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Even then, the film is constantly interrupted by high school flashbacks that truly add nothing, with the exception of one moment–when Rei and Nanae meet for the first time (their younger selves portrayed by Sara Minami and Yui Uemura). Sitting opposite one another in art class, they draw each other’s portraits on assignment. Rei tells Nanae that she prefers to draw smiling subjects and asks her to do so–when she does, Rei falls in love. It’s simple and genuine–with an obsessive love as single-minded as Rei’s, it’s also all we need. I wish, in terms of flashbacks, that it was all we got.
Finally, the amount of nudity and intercourse reminds me of Carey Mulligan and SNL’s recent skit about lesbian period dramas–”Two hours of excruciating tension all building up to a sex scene so graphic you’ll think, “Oh, right, a man directed this.”
Here, the nudity is spread across an indulgent 142-minute runtime that begs to be filled more capably.
‘Ride or Die’ is now available to stream on Netflix–CLICK HERE to watch.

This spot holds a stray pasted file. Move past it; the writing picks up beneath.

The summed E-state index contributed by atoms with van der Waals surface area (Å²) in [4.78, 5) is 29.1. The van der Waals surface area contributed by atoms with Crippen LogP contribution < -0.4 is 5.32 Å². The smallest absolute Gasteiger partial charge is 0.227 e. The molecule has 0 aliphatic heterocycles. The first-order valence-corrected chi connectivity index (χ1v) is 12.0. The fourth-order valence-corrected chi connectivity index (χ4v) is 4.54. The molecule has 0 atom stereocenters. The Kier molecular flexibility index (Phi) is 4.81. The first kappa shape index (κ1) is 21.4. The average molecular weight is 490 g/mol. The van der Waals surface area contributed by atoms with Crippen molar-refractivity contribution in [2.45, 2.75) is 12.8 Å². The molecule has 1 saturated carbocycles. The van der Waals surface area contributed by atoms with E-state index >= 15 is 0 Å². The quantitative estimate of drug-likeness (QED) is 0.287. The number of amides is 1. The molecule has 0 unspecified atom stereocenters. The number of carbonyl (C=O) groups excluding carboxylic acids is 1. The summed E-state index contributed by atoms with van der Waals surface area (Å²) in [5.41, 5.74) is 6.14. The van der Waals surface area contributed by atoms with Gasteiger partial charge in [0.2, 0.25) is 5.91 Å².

Cast: Kiko Mizuhara, Honami Sato, Sara Minami, Yui Uemura
Cinematography: Tadashi Kuwabara | Director: Ryuichi Hiroki
By Daniel Choi
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Daniel Choi is a writer who’s currently pursuing a BA in Film & Television from New York University. With a background in amateur film production, Daniel is fascinated by how artists’ cultural backgrounds inform their work, subconsciously or not, and how that work is then perceived by different audiences across time and space. He joined Hollywood Insider to promote its mission statement of substantive entertainment journalism, and hopes to enrich readers’ understandings of cinema through insightful analysis.